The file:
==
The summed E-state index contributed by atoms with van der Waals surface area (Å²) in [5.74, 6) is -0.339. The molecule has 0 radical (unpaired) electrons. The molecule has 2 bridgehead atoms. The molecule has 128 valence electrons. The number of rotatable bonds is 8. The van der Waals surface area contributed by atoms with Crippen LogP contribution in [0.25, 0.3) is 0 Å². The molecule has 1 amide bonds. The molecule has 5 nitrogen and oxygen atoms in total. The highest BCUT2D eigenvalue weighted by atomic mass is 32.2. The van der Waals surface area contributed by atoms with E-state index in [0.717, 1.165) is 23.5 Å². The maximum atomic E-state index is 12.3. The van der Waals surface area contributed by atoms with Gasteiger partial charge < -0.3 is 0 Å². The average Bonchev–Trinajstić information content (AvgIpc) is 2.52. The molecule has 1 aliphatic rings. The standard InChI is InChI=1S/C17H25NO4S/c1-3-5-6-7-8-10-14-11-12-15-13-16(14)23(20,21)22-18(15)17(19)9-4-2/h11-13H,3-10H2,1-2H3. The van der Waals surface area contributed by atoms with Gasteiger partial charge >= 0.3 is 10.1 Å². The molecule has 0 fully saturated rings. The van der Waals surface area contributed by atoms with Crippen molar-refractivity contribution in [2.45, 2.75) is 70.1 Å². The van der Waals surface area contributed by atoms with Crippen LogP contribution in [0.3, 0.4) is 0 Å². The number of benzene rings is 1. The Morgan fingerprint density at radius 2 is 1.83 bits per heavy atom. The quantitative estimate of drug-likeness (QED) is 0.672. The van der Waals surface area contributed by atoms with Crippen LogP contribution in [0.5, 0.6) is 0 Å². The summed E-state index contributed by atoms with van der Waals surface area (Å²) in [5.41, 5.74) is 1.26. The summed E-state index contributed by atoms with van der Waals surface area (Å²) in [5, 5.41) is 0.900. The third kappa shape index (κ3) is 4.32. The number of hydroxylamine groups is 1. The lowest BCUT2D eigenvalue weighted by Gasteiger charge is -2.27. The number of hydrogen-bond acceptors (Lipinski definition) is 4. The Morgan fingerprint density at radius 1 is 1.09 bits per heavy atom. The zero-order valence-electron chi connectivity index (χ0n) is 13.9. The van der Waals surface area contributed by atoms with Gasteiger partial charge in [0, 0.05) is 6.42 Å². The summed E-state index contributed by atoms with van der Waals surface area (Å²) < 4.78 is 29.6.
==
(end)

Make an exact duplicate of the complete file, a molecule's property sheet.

The summed E-state index contributed by atoms with van der Waals surface area (Å²) in [5.74, 6) is -0.339. The molecule has 0 radical (unpaired) electrons. The molecule has 2 bridgehead atoms. The molecule has 128 valence electrons. The number of rotatable bonds is 8. The van der Waals surface area contributed by atoms with Crippen LogP contribution in [0.25, 0.3) is 0 Å². The molecule has 1 amide bonds. The molecule has 5 nitrogen and oxygen atoms in total. The highest BCUT2D eigenvalue weighted by atomic mass is 32.2. The van der Waals surface area contributed by atoms with E-state index in [0.717, 1.165) is 23.5 Å². The maximum atomic E-state index is 12.3. The van der Waals surface area contributed by atoms with Gasteiger partial charge < -0.3 is 0 Å². The average Bonchev–Trinajstić information content (AvgIpc) is 2.52. The molecule has 1 aliphatic rings. The standard InChI is InChI=1S/C17H25NO4S/c1-3-5-6-7-8-10-14-11-12-15-13-16(14)23(20,21)22-18(15)17(19)9-4-2/h11-13H,3-10H2,1-2H3. The van der Waals surface area contributed by atoms with Gasteiger partial charge >= 0.3 is 10.1 Å². The molecule has 0 fully saturated rings. The van der Waals surface area contributed by atoms with Crippen molar-refractivity contribution in [2.45, 2.75) is 70.1 Å². The van der Waals surface area contributed by atoms with Crippen LogP contribution in [0.3, 0.4) is 0 Å². The number of benzene rings is 1. The Morgan fingerprint density at radius 2 is 1.83 bits per heavy atom. The quantitative estimate of drug-likeness (QED) is 0.672. The van der Waals surface area contributed by atoms with Crippen LogP contribution in [0.5, 0.6) is 0 Å². The summed E-state index contributed by atoms with van der Waals surface area (Å²) in [5.41, 5.74) is 1.26. The summed E-state index contributed by atoms with van der Waals surface area (Å²) in [5, 5.41) is 0.900. The third kappa shape index (κ3) is 4.32. The number of hydroxylamine groups is 1. The lowest BCUT2D eigenvalue weighted by Gasteiger charge is -2.27. The number of hydrogen-bond acceptors (Lipinski definition) is 4. The Morgan fingerprint density at radius 1 is 1.09 bits per heavy atom. The zero-order valence-electron chi connectivity index (χ0n) is 13.9. The van der Waals surface area contributed by atoms with Gasteiger partial charge in [0, 0.05) is 6.42 Å². The summed E-state index contributed by atoms with van der Waals surface area (Å²) < 4.78 is 29.6.